Rethinking the origins of self-awareness in human infancy with virtual reality (VR)

Lead Research Organisation: University of Birmingham
Department Name: School of Psychology


The research currently surrounding the development of self-awareness in infants is relatively inconclusive, specifically research exploring when this ability is developed. This is largely due to the poor construct validity of the existing methods in this field. For example, for infants to pass the most common test of self-awareness (the mirror rouge test) they must first have an understanding of mirrors. This research therefore uses Newport's state-of the art portable VR equipment to combat these issues.

The VR equipment allows the participant to view images of their own body within bodily space as opposed to in a distant mirror image or projection, as required in current "out-of-body" testing methods. It also allows for live images rather than pre-recorded videos used by previous methods of self-awareness testing. This permits the use of the most ecologically valid cues possible. The portable VR equipment is also very suitable for use by infants as it is not as typically heavy head-mounted as standard VR equipment.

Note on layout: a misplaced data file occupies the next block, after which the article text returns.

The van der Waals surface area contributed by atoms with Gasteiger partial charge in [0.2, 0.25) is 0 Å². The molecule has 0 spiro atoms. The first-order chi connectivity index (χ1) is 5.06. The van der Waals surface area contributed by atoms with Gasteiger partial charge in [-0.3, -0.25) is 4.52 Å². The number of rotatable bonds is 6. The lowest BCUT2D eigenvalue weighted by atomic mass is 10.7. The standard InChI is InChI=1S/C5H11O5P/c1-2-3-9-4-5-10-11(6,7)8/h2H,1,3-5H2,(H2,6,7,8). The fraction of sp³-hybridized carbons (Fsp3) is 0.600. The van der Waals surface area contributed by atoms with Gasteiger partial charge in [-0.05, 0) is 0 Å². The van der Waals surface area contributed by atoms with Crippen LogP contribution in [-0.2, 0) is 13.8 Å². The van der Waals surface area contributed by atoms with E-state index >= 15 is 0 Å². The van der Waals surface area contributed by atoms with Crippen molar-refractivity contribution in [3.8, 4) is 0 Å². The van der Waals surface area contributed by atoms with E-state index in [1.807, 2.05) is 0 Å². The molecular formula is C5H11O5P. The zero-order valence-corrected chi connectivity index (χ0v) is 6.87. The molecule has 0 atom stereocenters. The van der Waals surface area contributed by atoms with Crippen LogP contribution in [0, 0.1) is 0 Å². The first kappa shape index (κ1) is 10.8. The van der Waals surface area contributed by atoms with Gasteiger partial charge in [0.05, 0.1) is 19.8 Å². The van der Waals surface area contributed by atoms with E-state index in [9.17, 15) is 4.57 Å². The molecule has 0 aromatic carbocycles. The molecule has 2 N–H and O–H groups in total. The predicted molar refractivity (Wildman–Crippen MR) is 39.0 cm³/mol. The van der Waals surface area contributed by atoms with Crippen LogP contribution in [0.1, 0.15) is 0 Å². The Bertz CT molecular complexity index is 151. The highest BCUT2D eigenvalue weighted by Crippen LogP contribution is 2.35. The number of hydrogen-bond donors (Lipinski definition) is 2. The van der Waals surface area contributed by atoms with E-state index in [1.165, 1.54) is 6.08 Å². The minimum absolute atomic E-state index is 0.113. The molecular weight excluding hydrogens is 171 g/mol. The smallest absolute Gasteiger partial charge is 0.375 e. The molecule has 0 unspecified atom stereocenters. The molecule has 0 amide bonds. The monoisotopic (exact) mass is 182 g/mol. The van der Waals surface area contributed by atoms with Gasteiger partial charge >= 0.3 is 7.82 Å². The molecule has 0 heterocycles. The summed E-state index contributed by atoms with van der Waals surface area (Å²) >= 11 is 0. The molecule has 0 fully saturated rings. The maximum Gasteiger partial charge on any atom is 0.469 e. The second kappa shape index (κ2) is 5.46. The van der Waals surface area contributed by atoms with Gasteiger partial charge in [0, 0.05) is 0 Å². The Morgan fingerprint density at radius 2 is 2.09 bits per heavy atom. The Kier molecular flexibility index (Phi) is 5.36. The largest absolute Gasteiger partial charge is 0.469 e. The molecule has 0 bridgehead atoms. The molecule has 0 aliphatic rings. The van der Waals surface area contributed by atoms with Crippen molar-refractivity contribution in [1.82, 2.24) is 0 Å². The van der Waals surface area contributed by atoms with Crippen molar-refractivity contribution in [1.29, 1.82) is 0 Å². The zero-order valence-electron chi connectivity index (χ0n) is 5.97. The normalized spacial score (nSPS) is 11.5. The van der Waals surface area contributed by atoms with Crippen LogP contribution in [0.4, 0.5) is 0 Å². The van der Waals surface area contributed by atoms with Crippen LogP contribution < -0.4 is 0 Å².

Infants' limbs are visually manipulated while in the VR machine to establish their sensitivity to such discrepancies. This sensitivity is measured using both looking time and by gathering somatosensory evoked responses (using a scalp EEG) to discover neural markers of self-awareness in infancy. The manipulations include spatial and temporal incongruities in order to explore various forms of infantile self-awareness. As it is believed self-awareness develops across all modalities early in life, manipulations are also administered through multiple modalities, namely touch and sight.
This research is very beneficial to this area of study as these basic understandings of the self go on to develop into more complex cognitive abilities, therefore it is imperative to discover where these abilities begin. Developing tests for self-awareness also allows identification of those who are developing atypically in this area. This early diagnosis of certain severe intellectual disabilities may assist in preventing potentially challenging behaviours from developing.


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Studentship Projects

Project Reference Relationship Related To Start End Student Name
ES/P000711/1 01/10/2017 30/09/2027
2399016 Studentship ES/P000711/1 28/09/2020 30/09/2024 Alice Emily Cousins